Congressional Budget Brings Good News for Hungry People Around the World

Photo: Samuel Hauenstein Swan for Action Against Hunger, Central African Republic
Photo: Samuel Hauenstein Swan for Action Against Hunger, Central African Republic

Congress has reached an agreement on a budget to fund the U.S. government through the rest of Fiscal Year 2017, and it offers welcome news for millions of people suffering from hunger around the globe. On top of regular funding for food security and nutrition programs, this year’s budget includes an important addition that Action Against Hunger advocated for: $990 million to fight famine. 

The extra funds come at a crucial time: famine has already been declared in parts of South Sudan, and the imminent risk of famine looms in Nigeria, Somalia, and Yemen. As Action Against Hunger and other humanitarian organizations race to help the nearly 20 million people facing the threat of starvation, this funding boost is essential to save lives before it’s too late. We are thrilled that Congress acted swiftly to recognize and respond to these urgent crises, and we are grateful to our congressional champions and fellow advocates who fought to make hunger a priority.

Elsewhere in the budget, most international development and humanitarian funding in the newly-released “omnibus” appropriations bill has either increased slightly or remained level—not the worst outcome in a difficult fiscal climate. The bill funds State Department and U.S. Agency for International Development (USAID) programming at $53 billion, a little more than the amount allocated last year for international affairs funding. Below are some specifics about how programs dedicated to nutrition, food security, and clean water fared in the agreement:

  • The overall Development Assistance account—which fuels programs around the world designed to reduce poverty, support education, improve agricultural production, and a whole lot more—is funded at $2.99 billion, up $214 million from last fiscal year. 
  • The International Disaster Assistance account—which helps save lives in the wake of disasters like earthquakes, conflicts, and floods—is funded at $3.812 billion, including the $990 million specifically designated to fight famine mentioned above.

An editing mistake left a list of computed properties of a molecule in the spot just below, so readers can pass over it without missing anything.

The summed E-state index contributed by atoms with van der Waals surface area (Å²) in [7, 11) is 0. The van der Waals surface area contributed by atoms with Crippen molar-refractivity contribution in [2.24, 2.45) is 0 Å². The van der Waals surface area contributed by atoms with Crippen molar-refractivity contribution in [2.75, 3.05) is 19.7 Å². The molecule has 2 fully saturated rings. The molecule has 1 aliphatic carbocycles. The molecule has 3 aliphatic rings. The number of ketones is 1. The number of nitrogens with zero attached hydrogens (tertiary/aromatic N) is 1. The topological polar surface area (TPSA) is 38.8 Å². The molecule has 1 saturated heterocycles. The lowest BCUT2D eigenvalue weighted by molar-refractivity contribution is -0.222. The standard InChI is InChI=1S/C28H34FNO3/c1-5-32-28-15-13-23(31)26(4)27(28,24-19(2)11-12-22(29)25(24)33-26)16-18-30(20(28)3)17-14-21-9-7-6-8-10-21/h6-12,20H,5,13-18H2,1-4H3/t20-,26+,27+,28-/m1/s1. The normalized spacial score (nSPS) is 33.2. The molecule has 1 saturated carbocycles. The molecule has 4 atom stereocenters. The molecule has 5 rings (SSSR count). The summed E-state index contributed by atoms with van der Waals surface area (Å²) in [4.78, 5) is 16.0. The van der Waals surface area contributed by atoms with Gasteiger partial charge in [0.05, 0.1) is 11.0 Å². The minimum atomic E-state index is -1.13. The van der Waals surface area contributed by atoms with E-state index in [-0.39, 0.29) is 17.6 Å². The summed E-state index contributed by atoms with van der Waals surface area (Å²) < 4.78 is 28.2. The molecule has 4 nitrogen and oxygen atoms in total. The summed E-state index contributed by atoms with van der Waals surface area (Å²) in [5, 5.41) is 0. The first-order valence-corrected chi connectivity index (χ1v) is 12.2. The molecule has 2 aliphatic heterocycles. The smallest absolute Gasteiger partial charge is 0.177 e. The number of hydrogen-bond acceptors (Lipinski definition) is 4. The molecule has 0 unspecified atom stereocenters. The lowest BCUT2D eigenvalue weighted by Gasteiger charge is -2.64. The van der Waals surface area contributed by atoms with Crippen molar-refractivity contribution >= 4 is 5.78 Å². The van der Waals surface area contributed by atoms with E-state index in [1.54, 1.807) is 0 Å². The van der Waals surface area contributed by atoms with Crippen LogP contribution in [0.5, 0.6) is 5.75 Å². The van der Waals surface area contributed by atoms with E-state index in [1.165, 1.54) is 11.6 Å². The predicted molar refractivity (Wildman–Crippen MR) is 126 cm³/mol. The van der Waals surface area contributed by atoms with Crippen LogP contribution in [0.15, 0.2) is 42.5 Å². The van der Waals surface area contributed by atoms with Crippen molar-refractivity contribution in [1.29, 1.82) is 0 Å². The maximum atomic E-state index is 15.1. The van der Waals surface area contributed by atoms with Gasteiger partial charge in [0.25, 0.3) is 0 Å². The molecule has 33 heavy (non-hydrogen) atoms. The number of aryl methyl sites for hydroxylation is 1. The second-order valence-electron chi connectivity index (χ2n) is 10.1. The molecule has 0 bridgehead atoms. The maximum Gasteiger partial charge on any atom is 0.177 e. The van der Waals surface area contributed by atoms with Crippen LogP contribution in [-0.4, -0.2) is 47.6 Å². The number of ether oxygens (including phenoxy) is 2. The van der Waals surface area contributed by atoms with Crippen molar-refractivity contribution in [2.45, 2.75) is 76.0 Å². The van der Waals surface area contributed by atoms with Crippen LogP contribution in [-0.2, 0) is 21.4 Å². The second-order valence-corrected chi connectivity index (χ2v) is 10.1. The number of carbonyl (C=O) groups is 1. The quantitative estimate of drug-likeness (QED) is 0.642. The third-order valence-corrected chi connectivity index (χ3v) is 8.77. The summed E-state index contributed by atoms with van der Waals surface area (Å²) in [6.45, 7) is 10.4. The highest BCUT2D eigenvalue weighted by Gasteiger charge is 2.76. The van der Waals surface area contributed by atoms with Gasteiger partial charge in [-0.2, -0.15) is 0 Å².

• The U.S. Government’s food aid program, known as Food for Peace, is funded at $1.6 billion. While this is $112 million less than last year, it represents the higher funding level available at the negotiating table: in their bill, the House of Representatives had originally proposed lower funding.  
  • Many “accounts”—the amounts set aside to pay for specific sets of programming around the world—have the same funding levels as last fiscal year: Global Health remains funded at $8.7 billion; Nutrition at $125 million; Water, Sanitation and Hygiene at $400 million; and Maternal/Child Health received $814 million.
  • In his last year in office, Congress passed and President Obama signed legislation that made the U.S. government’s flagship food security initiative a permanent program. Known as Feed the Future, it received approximately $1 billion, the same funding level as FY16.

All of this is relatively good news. However, another budget fight is just around the corner: the 2017 fiscal year ends in September, and we remain very concerned about the White House’s “skinny budget” proposal for FY18, which includes sharp funding cuts for the State Department and USAID.  

As Congress looks toward the fall and begins the process of drafting its own FY18 funding legislation, we urge lawmakers to reject sharp cuts to critical humanitarian and development accounts, and instead fund them as robustly as possible. The lives of millions of people are at stake; the United States cannot step back from its leadership role in the global fight against hunger and malnutrition. A world suffering from multiple massive humanitarian and hunger crises demands that we do more, not less.

 

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About Melissa Kaplan

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Melissa serves as an Advocacy Officer for Action Against Hunger, based in Washington, D.C. She advocates key policymakers to provide strong funding and awareness of nutrition, food security, and water, sanitation, and hygiene issues.